Should you say "I do"?

Ty Tashiro, relationship expert and author.
Ty Tashiro, relationship expert and author.

This summer, more than 700,000 couples in the United States will vow to love each other forever when they affirm their wedding vows. There is no task more important in life than to love, but forever is a long time, so it’s important to think carefully about what it means to say, “I do.”

Two summers ago, some friends began asking me to officiate their wedding ceremonies. As I prepared for this new and important task, I became particularly intrigued by a familiar passage, “…for better for worse, for richer for poorer, in sickness and in health, to love and to cherish, until death do us part.” Originally written in the 16th century, these vows still seem like fine goals for marriage. However, the context surrounding marriage has changed dramatically since these vows were first written, and I began wondering whether couples know exactly what they are agreeing to do.


Let’s start with a simple, but important question: How long is forever? Until the mid-1800s, couples could expect about forty years of marriage before parted by death, but the longer life expectancies today mean that couples can expect 60 years of marriage. This might sound like a long time and when one considers that almost half of marriages end in divorce before year 20, 60 years sounds like a very long time.

Maybe some of the challenges to marriage, such as sickness, poverty, or worsening psychological health, make it particularly difficult for modern newlyweds to uphold their vows to love and cherish forever. In the weeks to come, I’ll look at the latest science to address these questions and provide advice for those of you contemplating the important decision to say, “I do.” What do you think? Are the marriage vows outdated or still a nice tradition?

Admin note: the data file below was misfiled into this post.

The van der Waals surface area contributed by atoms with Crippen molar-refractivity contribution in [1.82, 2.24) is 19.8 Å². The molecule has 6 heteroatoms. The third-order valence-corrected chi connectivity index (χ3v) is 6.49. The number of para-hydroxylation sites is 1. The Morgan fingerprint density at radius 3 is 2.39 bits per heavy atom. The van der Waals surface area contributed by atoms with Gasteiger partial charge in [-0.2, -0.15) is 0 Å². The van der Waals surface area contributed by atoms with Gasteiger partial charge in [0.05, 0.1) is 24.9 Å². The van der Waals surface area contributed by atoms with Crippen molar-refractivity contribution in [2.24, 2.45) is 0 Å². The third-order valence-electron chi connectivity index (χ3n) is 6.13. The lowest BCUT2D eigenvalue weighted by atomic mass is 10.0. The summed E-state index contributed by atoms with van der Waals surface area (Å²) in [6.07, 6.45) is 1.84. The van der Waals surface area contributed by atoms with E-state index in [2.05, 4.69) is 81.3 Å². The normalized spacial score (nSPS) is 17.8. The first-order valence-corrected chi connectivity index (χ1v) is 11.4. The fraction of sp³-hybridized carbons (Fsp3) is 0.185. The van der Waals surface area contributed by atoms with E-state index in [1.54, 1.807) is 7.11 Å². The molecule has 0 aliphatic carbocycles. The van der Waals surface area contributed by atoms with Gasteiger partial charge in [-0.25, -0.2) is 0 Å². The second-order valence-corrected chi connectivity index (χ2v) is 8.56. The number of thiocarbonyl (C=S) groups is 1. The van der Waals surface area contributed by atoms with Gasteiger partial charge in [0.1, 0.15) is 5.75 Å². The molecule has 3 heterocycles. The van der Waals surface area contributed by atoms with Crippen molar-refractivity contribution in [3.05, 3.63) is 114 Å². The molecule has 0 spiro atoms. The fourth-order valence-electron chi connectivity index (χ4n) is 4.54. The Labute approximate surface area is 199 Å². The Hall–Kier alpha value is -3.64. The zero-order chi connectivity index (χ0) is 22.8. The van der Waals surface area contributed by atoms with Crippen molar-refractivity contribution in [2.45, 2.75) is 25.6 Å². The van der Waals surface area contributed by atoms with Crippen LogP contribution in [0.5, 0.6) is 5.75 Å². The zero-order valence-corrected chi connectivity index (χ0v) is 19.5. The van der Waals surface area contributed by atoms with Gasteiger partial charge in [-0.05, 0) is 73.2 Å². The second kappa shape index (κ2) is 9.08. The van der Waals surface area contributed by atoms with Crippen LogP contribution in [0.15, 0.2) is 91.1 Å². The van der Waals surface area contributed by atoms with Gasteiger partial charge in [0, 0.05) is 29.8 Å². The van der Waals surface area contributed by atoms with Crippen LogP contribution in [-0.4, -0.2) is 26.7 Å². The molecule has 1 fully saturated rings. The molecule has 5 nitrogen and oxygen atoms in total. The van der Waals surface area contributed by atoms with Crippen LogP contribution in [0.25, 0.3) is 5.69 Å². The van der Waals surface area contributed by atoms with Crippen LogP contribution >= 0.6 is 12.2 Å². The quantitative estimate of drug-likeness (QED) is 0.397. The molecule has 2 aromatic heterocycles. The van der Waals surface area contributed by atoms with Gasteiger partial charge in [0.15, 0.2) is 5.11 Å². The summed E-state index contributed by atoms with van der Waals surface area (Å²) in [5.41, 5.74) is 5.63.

Ty Tashiro received his Ph.D. in psychology from the University of Minnesota. His research has appeared in top-tier academic journals and he was awarded Professor of the Year at the University of Colorado and University of Maryland. He is often cited as an expert on relationship breakups, enhancing long-term relationships, and online dating. He is currently completing his forthcoming book titled, The Science of Happily Ever After: Why We Choose the Wrong Partners and the Three Wishes that Matter in the Quest for Enduring Love. He lives in New York City.